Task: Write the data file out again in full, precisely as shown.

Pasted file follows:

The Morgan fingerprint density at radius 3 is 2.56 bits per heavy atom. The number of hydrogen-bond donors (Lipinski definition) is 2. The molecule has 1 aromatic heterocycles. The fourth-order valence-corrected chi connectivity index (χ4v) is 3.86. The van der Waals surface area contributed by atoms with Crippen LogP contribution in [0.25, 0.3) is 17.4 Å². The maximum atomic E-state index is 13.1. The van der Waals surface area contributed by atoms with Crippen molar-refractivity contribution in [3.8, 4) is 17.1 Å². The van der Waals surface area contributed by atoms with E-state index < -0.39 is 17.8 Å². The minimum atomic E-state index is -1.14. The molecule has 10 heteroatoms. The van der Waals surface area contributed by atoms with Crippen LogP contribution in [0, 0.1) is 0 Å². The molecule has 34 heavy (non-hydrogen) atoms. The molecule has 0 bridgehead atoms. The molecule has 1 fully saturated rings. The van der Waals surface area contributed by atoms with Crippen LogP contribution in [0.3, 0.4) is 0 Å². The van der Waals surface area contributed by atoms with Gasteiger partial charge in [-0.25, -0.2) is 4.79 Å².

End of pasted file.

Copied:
The Morgan fingerprint density at radius 3 is 2.56 bits per heavy atom. The number of hydrogen-bond donors (Lipinski definition) is 2. The molecule has 1 aromatic heterocycles. The fourth-order valence-corrected chi connectivity index (χ4v) is 3.86. The van der Waals surface area contributed by atoms with Crippen LogP contribution in [0.25, 0.3) is 17.4 Å². The maximum atomic E-state index is 13.1. The van der Waals surface area contributed by atoms with Crippen molar-refractivity contribution in [3.8, 4) is 17.1 Å². The van der Waals surface area contributed by atoms with E-state index < -0.39 is 17.8 Å². The minimum atomic E-state index is -1.14. The molecule has 10 heteroatoms. The van der Waals surface area contributed by atoms with Crippen LogP contribution in [0, 0.1) is 0 Å². The molecule has 34 heavy (non-hydrogen) atoms. The molecule has 0 bridgehead atoms. The molecule has 1 fully saturated rings. The van der Waals surface area contributed by atoms with Crippen LogP contribution in [0.3, 0.4) is 0 Å². The van der Waals surface area contributed by atoms with Gasteiger partial charge in [-0.25, -0.2) is 4.79 Å².